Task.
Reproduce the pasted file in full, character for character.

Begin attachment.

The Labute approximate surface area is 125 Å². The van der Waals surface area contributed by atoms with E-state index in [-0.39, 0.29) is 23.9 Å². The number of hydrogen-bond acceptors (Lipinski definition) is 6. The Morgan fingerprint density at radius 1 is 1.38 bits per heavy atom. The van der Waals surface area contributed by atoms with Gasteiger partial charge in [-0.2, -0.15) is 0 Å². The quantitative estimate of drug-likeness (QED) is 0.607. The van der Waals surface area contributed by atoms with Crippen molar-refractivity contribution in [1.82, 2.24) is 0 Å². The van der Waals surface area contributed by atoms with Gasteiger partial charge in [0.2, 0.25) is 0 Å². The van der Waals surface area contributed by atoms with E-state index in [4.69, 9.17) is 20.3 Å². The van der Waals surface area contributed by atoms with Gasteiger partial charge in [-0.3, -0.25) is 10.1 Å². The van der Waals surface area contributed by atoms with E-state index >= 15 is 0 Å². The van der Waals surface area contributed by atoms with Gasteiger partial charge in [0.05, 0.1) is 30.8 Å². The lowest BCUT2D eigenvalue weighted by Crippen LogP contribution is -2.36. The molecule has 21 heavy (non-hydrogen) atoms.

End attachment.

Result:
The Labute approximate surface area is 125 Å². The van der Waals surface area contributed by atoms with E-state index in [-0.39, 0.29) is 23.9 Å². The number of hydrogen-bond acceptors (Lipinski definition) is 6. The Morgan fingerprint density at radius 1 is 1.38 bits per heavy atom. The van der Waals surface area contributed by atoms with Gasteiger partial charge in [-0.2, -0.15) is 0 Å². The quantitative estimate of drug-likeness (QED) is 0.607. The van der Waals surface area contributed by atoms with Crippen molar-refractivity contribution in [1.82, 2.24) is 0 Å². The van der Waals surface area contributed by atoms with Gasteiger partial charge in [0.2, 0.25) is 0 Å². The van der Waals surface area contributed by atoms with E-state index in [4.69, 9.17) is 20.3 Å². The van der Waals surface area contributed by atoms with Gasteiger partial charge in [-0.3, -0.25) is 10.1 Å². The van der Waals surface area contributed by atoms with E-state index >= 15 is 0 Å². The van der Waals surface area contributed by atoms with Gasteiger partial charge in [0.05, 0.1) is 30.8 Å². The lowest BCUT2D eigenvalue weighted by Crippen LogP contribution is -2.36. The molecule has 21 heavy (non-hydrogen) atoms.